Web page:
5SHARESShareShareSharePrintMailGooglePinterestDiggRedditStumbleuponDeliciousBufferTumblr Have you taken a look at your receipt after buying several items at the store or eating a good meal at a restaurant, only to find out that you haven’t been charged for something you got? Or that you were charged for something extra that you didn’t actually order or want? Besides feeling somewhat more fortunate, or unfortunate than usual, you might feel (especially in the latter case) like you need to go back and make things add up.A small discrepancy on your restaurant bill isn’t of much importance, but discrepancies in the accounts of financial institutions are a much bigger deal. In May of this year, the CFPB, the OCC, the FDIC, the NCUA, and the Fed issued the Interagency Guidance Regarding Reconciliation Practices for deposit discrepancies. The guidance focuses on the correct way to handle those discrepancies.When customers deposit money into their accounts, the amount the financial institution actually puts in their accounts sometimes doesn’t match up. Discrepancies between intended deposit amounts and actual deposit amounts happen for a variety of reasons. Maybe the deposit slip was written sloppily or inaccurately, or there was a glitch in the image-capture process. continue reading »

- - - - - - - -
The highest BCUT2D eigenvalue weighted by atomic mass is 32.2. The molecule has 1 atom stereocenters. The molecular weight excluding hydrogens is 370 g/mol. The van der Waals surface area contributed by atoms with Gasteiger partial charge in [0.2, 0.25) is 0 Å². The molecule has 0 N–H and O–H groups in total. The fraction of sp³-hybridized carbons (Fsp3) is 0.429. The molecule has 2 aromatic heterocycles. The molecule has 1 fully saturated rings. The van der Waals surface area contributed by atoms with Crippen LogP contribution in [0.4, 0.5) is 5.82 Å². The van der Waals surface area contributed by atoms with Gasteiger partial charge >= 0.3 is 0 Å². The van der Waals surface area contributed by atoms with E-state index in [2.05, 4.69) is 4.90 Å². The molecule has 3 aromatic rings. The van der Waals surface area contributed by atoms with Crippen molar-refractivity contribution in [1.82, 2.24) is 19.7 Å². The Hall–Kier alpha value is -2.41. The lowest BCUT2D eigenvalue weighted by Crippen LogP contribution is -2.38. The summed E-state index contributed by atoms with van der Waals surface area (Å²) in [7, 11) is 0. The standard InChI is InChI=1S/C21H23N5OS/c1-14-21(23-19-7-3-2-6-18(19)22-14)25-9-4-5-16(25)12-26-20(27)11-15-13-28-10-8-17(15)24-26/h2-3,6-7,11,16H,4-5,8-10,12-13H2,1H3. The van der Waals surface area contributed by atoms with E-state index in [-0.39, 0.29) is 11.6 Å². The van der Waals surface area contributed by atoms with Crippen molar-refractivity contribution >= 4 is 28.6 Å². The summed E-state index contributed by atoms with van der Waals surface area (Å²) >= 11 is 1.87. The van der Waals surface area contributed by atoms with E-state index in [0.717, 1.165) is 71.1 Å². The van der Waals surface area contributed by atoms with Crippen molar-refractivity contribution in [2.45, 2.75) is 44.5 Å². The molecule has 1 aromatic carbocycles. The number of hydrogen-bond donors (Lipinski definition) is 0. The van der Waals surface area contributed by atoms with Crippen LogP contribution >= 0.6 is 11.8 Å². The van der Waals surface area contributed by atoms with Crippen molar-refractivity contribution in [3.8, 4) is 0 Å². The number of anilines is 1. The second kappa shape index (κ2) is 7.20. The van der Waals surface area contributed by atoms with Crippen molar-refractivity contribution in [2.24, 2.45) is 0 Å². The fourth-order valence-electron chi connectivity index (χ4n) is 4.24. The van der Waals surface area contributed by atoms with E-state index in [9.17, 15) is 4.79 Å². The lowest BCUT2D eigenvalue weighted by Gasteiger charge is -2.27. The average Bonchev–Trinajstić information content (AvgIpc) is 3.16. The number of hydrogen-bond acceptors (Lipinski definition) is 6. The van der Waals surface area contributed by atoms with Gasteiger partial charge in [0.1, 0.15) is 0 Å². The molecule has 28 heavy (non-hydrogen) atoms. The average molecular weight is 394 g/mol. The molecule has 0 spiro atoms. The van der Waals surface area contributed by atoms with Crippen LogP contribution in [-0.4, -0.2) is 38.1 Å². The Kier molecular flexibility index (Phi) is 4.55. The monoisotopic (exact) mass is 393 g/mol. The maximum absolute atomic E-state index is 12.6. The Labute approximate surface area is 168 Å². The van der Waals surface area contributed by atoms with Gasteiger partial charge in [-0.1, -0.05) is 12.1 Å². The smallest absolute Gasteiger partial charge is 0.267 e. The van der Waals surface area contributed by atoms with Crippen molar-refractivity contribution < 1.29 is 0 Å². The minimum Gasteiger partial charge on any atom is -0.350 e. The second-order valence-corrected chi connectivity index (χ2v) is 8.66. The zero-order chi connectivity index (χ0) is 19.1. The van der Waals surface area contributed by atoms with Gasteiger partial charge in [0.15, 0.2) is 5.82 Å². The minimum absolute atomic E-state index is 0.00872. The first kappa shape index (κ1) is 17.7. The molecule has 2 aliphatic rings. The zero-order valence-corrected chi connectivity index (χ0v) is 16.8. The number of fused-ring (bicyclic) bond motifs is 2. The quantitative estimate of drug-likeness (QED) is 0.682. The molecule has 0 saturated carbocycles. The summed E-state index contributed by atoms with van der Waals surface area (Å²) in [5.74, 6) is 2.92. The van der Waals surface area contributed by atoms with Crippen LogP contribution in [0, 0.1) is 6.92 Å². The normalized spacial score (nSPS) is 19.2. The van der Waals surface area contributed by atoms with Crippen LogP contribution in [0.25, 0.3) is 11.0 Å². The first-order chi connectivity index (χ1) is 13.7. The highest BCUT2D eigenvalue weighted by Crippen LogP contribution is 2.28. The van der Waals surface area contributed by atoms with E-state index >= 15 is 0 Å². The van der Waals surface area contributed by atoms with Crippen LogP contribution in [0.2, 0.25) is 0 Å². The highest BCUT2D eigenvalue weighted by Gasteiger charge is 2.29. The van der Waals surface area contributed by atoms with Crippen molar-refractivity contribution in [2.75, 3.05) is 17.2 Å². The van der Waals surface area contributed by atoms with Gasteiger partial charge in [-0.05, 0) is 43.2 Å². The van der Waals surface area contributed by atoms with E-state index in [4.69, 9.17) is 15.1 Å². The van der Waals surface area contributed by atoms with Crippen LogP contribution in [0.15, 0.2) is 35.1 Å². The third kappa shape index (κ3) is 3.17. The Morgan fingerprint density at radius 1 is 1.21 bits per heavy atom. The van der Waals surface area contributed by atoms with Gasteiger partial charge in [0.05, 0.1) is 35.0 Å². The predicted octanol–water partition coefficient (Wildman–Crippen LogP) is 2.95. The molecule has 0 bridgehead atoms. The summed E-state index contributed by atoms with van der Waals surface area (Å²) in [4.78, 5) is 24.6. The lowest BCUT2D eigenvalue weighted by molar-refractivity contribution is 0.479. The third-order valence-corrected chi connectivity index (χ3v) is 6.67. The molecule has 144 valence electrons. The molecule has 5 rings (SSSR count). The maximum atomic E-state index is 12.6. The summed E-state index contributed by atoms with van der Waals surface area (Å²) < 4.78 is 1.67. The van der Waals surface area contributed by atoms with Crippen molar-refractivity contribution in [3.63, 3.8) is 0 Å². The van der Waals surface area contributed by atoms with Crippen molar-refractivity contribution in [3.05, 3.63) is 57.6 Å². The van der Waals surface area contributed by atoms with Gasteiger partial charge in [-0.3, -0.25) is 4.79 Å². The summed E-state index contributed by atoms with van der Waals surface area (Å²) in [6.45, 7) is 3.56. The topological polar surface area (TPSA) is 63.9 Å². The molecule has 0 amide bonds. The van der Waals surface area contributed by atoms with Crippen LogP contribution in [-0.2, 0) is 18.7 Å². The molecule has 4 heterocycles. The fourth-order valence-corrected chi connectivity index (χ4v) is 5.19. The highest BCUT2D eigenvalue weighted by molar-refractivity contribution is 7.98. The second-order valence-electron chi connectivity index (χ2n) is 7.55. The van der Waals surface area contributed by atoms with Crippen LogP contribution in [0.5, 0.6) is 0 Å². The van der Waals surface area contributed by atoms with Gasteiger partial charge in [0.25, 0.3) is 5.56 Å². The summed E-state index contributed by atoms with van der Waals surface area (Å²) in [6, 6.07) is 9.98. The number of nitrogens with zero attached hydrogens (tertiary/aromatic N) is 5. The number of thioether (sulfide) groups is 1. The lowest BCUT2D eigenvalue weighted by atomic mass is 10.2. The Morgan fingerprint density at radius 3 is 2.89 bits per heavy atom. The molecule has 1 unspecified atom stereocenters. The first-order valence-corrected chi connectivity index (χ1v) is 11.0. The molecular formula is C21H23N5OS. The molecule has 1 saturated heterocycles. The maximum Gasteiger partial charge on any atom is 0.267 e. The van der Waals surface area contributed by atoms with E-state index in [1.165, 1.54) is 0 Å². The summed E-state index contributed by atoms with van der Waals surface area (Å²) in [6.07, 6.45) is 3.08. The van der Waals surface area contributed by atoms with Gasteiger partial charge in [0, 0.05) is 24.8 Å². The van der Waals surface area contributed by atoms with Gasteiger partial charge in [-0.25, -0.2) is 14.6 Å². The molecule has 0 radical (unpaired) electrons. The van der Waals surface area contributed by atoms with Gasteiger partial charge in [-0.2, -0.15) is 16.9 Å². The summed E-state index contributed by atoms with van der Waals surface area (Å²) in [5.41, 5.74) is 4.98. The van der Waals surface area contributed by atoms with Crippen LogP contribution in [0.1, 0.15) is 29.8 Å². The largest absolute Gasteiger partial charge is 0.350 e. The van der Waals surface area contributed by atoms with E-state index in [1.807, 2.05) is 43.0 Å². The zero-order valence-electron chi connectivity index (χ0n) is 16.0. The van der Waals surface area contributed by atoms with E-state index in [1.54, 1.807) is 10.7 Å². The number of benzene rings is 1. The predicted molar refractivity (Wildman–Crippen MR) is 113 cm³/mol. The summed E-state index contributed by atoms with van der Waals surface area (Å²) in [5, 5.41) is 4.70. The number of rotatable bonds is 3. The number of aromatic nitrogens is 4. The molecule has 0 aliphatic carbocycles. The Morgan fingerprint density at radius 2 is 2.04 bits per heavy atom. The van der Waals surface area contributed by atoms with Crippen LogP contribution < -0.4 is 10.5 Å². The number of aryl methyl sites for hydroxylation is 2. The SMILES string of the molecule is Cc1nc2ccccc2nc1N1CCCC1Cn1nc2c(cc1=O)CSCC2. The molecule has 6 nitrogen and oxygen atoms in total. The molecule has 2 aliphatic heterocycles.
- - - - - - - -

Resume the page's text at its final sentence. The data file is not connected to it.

Facebook0Tweet0Pin0 Submitted by Westport WineryWestport Winery’s latest sculpture commemorating their platinum medal winning wine, Rapture of the Deep, is now on display. Johnny and Darlene Camp of Opal Art Glass in Cosmopolis, Washington, installed their latest contribution for the winery’s public, outdoor sculpture display the first week of March. This illuminated blown-glass creation resembling a giant blue jellyfish hangs under a black gazebo adjacent to the winery’s exotic Color Wheel Garden.The Opal Art Glass team has previously designed and built three other sculptures at the winery. The first was for Surfer with 70 arcing glass tubes that form a breaking wave, the next was Shelter From The Storm with a series of undulating glass umbrellas, and the last was Float with over 200 glass floats in a spherical metal frame. According to winery co-owner, Kim Roberts, “Working with Opal Art Glass is one of our favorite collaborations. Johnny and Darlene also produce our unique wine bottles designed to look like Japanese fishing floats. We’ve had a great time working together and have become good friends.”The winery crafts 33 different wines and three hard ciders. They have commissioned local artists to honor each wine with a sculpture on their 66-acre grounds. In addition, they have sculptures in each of their seven destination gardens along with a central figure in their lavender labyrinth. The sculpture garden is open daily, there is no charge to experience this art display, and all ages are welcome. The winery even offers complimentary umbrellas for guests who wish to stroll the gardens on rainy days. Guests are welcome to have their canine companions accompany them in touring the gardens on leash or they can enjoy the winery’s off-leash dog park as well.A portion of the proceeds of each of Westport’s wines benefit different local charitable organizations. Rapture of the Deep benefits Aberdeen’s Driftwood Theater.